Thirteenth Sunday in Ordinary Time – Year B

Kevin F. Dwyer, O.S.A.
St. Augustine Friary
Andover, Massachusetts

Wis 1:13-15; 2:23-24
Ps 30:2, 4, 5-6, 11, 12, 13
2 Cor 8:7, 9, 13-15
Mk 5:21-43 or 5:21-24, 35b-43

Ask this question of people who are somewhat familiar with the contents of the four Gospels: What command does Jesus give to His followers the most during His public ministry? You probably will get answers like: Love your neighbor as yourself. Do not murder. Do not lie. Do unto others as you would have them do unto you.

While these are commendable, they are all wrong. The command that Jesus gives His followers the most during His public ministry is: Do not be afraid. Today’s Gospel reading is a case in point. Jesus said to the synagogue official: “Do not be afraid; just have faith.”

It is very important to note that this is a quote from the Gospel according to Mark. Mark was the constant companion of Peter in the early Church. He also served as Peter’s translator when Peter’s Aramaic needed to be translated into Greek for Greek-speaking audiences.

Most, if not all, biblical scholars are of the opinion that Mark’s Gospel is the best eyewitness account of Jesus’ public ministry because of what the scholars label the “Markan details.” Today’s reading contains just such a detail: He took the child by the hand and said to her “Talitha koum,” which means Little girl, I say to you, arise! The little girl, a child of twelve, arose immediately and walked around. He said . . . that she should be given something to eat.

Only someone who was there – Peter – would be able to recall the exact words that Jesus said. The same goes for the other Markan details. (1) He took her by the hand. (2) The little girl was 12-years-old. (3) She gets up and walks around. (4) Jesus says that she should be given something to eat.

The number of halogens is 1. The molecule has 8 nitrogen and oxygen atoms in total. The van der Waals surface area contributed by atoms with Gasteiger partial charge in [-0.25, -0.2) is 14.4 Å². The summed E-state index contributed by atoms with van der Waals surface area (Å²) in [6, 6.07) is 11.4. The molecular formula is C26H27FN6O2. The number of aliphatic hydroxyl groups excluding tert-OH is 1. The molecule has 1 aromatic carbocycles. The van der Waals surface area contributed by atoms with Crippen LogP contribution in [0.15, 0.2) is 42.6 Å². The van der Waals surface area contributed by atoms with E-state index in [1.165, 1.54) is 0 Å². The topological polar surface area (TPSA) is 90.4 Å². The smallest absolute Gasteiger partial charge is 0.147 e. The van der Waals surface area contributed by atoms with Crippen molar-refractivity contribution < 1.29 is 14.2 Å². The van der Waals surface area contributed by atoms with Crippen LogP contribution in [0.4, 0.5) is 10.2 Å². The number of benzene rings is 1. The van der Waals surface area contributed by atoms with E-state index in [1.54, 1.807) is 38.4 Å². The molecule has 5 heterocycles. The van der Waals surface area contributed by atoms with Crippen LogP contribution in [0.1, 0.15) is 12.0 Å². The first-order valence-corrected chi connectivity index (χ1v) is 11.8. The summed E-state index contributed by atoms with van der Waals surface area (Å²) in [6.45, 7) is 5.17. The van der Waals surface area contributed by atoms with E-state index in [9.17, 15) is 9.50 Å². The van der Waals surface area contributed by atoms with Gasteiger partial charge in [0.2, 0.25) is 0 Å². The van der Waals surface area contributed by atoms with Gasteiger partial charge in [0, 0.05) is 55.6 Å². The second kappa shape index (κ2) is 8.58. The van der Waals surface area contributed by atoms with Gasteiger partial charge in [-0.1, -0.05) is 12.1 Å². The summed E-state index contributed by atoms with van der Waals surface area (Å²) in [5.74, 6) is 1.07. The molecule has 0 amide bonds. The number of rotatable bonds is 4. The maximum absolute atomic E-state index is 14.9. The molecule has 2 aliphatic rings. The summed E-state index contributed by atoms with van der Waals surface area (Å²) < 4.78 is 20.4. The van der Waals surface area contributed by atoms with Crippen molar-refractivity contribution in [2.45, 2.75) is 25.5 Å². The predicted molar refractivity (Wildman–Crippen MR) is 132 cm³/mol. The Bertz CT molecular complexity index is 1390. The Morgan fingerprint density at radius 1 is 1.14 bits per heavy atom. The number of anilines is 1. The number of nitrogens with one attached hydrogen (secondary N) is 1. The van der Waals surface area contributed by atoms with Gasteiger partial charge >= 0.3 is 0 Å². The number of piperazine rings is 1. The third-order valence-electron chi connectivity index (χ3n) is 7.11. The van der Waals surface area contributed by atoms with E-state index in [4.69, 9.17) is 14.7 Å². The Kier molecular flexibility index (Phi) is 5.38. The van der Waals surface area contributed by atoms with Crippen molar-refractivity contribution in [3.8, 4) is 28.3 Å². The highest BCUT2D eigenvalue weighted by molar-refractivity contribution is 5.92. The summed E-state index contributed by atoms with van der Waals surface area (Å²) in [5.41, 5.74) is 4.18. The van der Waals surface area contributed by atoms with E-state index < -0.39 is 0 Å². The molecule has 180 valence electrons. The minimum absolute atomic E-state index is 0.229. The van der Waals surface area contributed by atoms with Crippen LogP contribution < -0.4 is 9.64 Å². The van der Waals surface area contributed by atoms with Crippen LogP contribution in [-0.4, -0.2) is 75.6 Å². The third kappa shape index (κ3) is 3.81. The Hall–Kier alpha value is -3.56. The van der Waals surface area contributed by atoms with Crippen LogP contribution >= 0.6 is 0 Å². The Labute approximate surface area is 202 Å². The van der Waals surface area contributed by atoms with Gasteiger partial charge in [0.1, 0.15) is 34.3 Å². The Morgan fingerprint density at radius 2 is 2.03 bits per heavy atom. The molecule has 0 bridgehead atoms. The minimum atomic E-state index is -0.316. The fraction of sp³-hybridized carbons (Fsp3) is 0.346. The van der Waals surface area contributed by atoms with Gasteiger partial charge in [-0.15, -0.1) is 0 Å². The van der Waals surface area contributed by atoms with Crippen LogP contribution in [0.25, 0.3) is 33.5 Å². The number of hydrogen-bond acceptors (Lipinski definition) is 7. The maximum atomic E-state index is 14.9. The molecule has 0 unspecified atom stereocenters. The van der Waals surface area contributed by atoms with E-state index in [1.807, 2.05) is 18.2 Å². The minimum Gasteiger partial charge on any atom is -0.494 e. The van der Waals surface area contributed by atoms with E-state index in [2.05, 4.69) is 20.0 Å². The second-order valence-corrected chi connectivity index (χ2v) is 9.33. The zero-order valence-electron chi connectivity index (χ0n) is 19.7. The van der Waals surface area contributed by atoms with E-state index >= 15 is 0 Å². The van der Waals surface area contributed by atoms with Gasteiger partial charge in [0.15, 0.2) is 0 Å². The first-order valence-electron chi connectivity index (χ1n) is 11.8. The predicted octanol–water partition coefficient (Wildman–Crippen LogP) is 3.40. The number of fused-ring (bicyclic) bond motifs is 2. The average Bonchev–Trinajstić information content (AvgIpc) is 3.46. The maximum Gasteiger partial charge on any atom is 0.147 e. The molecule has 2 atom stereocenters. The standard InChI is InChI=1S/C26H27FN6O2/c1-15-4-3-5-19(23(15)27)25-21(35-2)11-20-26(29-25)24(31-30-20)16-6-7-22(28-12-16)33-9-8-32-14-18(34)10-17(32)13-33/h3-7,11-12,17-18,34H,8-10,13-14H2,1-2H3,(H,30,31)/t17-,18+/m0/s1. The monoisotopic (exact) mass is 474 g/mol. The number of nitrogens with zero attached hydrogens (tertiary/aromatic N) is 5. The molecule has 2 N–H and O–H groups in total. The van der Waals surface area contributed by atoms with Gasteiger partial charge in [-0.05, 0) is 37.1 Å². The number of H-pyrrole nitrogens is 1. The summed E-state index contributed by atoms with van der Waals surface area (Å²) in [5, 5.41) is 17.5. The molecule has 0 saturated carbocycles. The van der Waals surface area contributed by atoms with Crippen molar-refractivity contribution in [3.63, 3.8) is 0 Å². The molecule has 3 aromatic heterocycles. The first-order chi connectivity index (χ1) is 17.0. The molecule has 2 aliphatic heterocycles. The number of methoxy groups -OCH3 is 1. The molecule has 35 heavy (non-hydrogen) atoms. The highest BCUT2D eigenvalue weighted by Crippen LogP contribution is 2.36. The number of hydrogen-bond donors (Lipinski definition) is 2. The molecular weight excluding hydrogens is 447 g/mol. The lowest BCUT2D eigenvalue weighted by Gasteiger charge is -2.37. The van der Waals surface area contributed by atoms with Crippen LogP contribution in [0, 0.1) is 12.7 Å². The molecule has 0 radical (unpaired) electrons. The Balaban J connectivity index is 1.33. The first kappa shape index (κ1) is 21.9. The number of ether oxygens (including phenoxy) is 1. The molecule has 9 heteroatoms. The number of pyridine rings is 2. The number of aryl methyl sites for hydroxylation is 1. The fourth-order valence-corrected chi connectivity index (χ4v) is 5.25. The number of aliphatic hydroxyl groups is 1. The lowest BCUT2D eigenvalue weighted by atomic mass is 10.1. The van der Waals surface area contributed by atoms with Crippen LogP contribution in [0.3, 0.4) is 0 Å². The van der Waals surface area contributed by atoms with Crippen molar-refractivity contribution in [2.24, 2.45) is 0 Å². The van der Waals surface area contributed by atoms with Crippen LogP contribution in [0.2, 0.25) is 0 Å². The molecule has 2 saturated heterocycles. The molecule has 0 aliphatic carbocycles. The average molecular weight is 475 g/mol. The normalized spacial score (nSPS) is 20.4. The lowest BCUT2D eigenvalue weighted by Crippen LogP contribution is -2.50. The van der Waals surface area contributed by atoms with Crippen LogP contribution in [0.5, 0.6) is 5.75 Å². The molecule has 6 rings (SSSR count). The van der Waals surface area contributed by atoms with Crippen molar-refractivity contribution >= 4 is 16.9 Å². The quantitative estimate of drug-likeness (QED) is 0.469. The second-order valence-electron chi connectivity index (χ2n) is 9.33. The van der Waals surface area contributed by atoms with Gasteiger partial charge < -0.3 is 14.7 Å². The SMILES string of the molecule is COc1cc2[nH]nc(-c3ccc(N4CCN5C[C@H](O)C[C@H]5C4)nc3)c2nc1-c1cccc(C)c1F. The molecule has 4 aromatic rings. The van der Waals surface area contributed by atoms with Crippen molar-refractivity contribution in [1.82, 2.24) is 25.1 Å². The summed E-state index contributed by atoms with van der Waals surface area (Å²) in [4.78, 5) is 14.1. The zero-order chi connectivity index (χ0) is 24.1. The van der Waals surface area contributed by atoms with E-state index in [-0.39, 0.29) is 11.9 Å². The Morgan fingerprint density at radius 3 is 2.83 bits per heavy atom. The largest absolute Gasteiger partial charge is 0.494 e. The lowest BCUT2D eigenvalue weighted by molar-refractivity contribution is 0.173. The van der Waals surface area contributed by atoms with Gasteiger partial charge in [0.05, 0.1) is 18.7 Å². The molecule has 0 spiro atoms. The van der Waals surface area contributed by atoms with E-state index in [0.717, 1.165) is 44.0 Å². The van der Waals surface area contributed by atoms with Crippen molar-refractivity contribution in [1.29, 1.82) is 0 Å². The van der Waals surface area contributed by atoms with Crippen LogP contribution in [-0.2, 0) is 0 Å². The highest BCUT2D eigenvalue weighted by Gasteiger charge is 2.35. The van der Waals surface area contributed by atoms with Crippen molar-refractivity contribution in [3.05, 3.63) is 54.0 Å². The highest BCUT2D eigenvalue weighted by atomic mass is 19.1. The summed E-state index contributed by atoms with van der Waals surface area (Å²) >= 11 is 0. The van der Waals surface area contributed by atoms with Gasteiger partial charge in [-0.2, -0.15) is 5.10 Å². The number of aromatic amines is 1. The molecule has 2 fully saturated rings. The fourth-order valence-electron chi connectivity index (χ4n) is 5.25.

You can just picture Peter telling his early audiences about what happened that day. He is reliving it, and Mark is writing down everything that Peter says. When you think about it, eyewitness accounts even today contain details that are similar. For example, I was sitting in my car at the corner of such and such streets eating my lunch, when this huge truck went through a red light and crashed into a car in the intersection. Sitting in one’s car, eating one’s lunch etc.? No need for the investigating police office to include that in the accident report!

Do not be afraid appears 70 times in the New Testament. This does not include many variants such as the comforting words Courage. It is I. (Mk. 6:50) that Jesus told His disciples after He had walked on the water of the lake. In another variant, He tells His disciples about His impending death: Do not let your hearts be troubled . . . . (John 14:27)

If you consult a thesaurus for synonyms for the word “fear,” you find terms like: terror, fright, horror, alarm, panic, trepidation, dread, distress, anxiety and worry. In today’s reading Jesus gives us the antidote for all of these. He not only tells the synagogue leader not to be afraid, but also to have faith. The two go hand in hand. Faith, as we all know, is a gift from God, and St. Augustine cautions us about taking it for granted. Woe to . . . a [Christian] unless the Lord safeguards his/her faith. (Enarr. in Ps. 120.2)

In the 21st century, do we have anything in common with the synagogue official? Of course we do. We fear the death of our loved ones too. We also fear nuclear war, riots, looting, climate change, pandemics, wildfires, tsunamis – the list goes on.

Can we do anything to allay our fears in this day and age? Yes. We do it at every Mass when, after we finish saying the Our Father, the celebrant, in our name, says Deliver us, Lord, we pray, from every evil . . . and [keep us] from all distress. From today on, resolve at every Mass to recall all those synonyms for fear, and mirror in your lives the faith of the synagogue official. He obviously did what Jesus told Him to do, and so should we.